Rare Pollock painting up for auction in Scottsdale


Photo: Josh Levine holds the Jackon Pollock painting. Photo by Sami Gill.

A rare Jackson Pollock painting, found in a garage at a Sun City estate, is going up for auction on Tuesday, June 20 at J. Levine Auction & Appraisal at 10345 N. Scottsdale Road in Scottsdale.

J. Levine has spent nearly 18 months and tens of thousands of dollars researching and authenticating the forensics and ownership history of this piece. The abstract, untitled gouache painting measures 22 ½ x 32 inches with a forensic report stating, among other findings, that “the dating of the painting to the mid-twentieth century is well established as no pigments or binding media introduced in the late 1950s and 1960s have been detected. Furthermore, the artist’s working materials and painting technique are illuminated,” according to Peter Paul Biro (Forensic Studies in Art).

The painting originally came from the estate of Jenifer Gordon (Cosgriff) and was bequeathed to her half-brother residing in Arizona. Jenifer had lived in New York and was friends with art critic Clement Greenberg, Hazel Guggenheim McKinley (mid-20th century modern artist and sister of Peggy Guggenheim) and Jackson Pollock. She also was in possession of authenticated pieces by Kenneth Noland, Jules Olitski, Hazel Guggenheim McKinley and Cora Kelley Ward.

“Interestingly, this estate first came to our attention when we were contacted to take a look at a signed 1992 L.A. Lakers poster,” says Josh Levine, owner and CEO of J. Levine Auction & Appraisal. “We ended up signing a contract to auction the contents of the estate, and that’s when we found many of the paintings stored away.”

One of the other pieces found at the estate, a Kenneth Noland diamond-shaped acrylic painting titled “Replace!,” sold at a J. Levine auction in January, 2016 for $110,000. Since that last auction, Josh Levine has been on a quest to authenticate the unsigned Pollock.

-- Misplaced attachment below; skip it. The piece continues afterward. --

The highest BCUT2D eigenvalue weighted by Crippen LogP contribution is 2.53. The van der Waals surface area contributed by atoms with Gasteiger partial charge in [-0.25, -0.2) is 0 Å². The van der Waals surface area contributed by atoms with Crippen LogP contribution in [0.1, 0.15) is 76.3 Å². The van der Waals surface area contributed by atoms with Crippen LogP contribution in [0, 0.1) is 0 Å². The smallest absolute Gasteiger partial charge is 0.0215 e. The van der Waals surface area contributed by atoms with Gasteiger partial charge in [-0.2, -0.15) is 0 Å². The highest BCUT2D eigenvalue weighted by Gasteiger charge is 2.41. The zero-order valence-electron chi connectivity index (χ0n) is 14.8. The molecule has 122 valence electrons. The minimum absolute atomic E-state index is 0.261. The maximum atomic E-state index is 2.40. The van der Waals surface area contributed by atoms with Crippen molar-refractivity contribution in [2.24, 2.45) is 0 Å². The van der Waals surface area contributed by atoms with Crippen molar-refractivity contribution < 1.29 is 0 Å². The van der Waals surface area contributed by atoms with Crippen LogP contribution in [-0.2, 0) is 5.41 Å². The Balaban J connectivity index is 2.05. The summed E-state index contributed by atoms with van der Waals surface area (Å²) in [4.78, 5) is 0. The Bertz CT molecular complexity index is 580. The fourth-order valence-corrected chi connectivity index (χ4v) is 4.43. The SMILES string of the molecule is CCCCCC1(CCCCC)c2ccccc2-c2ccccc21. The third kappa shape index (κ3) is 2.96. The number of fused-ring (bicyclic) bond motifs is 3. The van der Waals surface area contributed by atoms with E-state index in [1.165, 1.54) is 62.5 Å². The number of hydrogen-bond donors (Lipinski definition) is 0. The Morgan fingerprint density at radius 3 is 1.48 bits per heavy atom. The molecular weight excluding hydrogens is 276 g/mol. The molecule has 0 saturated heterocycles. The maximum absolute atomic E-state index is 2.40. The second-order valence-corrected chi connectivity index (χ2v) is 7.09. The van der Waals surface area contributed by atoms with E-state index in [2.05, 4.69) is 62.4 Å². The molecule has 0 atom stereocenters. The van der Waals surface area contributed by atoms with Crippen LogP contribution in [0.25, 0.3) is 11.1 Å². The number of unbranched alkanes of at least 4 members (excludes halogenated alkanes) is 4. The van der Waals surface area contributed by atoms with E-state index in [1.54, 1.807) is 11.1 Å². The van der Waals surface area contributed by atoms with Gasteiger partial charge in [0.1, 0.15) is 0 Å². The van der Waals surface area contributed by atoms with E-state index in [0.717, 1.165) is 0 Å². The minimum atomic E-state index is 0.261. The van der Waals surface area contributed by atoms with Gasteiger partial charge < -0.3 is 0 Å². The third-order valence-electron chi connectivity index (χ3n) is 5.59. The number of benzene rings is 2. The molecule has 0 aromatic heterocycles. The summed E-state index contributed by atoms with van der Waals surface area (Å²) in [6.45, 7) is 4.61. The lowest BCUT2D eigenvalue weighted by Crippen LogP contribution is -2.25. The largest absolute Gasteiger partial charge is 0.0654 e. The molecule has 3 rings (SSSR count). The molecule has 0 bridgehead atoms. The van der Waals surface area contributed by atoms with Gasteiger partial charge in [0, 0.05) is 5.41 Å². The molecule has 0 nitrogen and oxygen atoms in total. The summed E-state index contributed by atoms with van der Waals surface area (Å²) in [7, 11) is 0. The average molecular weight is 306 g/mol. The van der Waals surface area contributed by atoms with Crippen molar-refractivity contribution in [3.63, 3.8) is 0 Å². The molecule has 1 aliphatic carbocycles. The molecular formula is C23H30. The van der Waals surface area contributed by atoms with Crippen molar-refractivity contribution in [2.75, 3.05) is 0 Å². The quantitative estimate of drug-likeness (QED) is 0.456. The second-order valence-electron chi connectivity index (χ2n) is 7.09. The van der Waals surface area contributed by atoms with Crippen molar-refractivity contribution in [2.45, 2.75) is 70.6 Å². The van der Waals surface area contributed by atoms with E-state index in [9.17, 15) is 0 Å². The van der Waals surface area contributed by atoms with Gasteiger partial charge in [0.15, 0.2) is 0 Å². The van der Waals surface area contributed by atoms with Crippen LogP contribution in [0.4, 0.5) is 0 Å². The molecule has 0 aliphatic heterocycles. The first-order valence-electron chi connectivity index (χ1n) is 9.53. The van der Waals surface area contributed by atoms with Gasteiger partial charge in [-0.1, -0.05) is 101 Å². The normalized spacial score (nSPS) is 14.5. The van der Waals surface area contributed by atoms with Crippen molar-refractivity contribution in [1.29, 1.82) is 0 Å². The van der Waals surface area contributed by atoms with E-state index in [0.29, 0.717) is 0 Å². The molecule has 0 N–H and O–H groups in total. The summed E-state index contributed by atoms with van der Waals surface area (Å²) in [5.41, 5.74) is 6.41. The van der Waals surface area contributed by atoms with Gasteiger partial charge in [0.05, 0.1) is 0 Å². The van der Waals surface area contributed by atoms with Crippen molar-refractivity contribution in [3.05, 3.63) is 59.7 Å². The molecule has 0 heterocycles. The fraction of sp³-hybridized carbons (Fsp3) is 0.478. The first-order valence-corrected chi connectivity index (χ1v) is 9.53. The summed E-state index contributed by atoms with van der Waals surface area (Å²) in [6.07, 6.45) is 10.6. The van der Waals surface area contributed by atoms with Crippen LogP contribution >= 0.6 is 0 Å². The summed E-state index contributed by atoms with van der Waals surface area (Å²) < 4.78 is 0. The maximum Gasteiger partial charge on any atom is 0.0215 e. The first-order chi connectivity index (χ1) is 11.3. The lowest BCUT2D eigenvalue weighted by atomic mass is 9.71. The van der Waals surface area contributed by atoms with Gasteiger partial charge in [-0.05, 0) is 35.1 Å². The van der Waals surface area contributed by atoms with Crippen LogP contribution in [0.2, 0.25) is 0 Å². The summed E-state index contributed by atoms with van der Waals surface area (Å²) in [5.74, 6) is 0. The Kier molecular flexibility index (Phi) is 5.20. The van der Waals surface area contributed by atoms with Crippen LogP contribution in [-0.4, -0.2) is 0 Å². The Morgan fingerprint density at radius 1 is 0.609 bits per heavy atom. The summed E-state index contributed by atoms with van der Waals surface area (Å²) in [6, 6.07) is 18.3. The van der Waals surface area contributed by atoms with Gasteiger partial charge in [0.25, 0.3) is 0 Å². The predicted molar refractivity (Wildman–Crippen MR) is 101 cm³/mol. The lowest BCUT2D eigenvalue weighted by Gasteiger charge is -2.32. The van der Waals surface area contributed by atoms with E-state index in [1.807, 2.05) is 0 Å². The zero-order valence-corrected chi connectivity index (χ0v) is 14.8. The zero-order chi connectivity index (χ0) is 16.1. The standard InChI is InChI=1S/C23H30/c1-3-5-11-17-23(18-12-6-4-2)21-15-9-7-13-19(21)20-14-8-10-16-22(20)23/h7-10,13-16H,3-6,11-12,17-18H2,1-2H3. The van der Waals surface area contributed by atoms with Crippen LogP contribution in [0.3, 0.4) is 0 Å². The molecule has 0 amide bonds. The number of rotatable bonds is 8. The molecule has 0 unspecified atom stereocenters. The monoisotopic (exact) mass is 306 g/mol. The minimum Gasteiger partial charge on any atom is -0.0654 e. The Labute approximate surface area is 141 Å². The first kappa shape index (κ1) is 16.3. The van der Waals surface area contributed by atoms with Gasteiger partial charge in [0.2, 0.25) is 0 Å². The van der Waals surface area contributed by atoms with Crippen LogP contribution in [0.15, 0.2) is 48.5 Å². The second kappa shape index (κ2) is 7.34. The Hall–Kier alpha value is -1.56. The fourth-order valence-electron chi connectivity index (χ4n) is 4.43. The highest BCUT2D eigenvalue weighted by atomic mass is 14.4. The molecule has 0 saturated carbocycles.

“I found Jenifer’s life story quite fascinating and began traveling down a wormhole of sorts as I read about past art shows and parties she attended and read memoirs of Clement Greenberg’s wife. Clement was known to have nurtured Pollock and other abstract artists of that era,” says Josh. “I spent time on the phone interviewing artist Barbara McKay, who was friends with both Jenifer and Clement. I reviewed the letters of Hazel Guggenheim McKinley, Peggy Guggenheim’s sister. I found a lot of written material linking Jenifer to New York’s art scene and Pollock’s social circles.”

Describing his initial research as “maddening,” Levine hired a private investigative team and a forensic expert to help him put the pieces of the puzzle together.

“Based on their work and findings, I believe this painting was one of Pollock’s missing gouaches in his catalogue raisonné or from the period of 1945 to 1949,” says Josh.

He is well aware that scholars debate about the authenticity of Pollock paintings. The Pollock-Krasner Foundation does not authenticate paintings, and there have been many high-profile disputes in the past regarding whether or not a painting was an original Pollock. “The forensic report really just reaffirmed what I already believed to be true based on the provenance,” Josh explains. “I’ve spent hundreds of hours researching how this Pollock could end up here in Arizona, and I am confident that this is an original Pollock.”

Online bidding for the piece is available now, with live bidding slated to begin at 11 am (Arizona time) on June 20. Bidders must be pre-qualified in order to place a bid. A private preview of the piece is available upon request. A free, public preview will take place on Monday, June 19 from 4 to 7 pm. RSVP (required) to this event at jlevines.com/pollock or by calling 480-496-2212.

 



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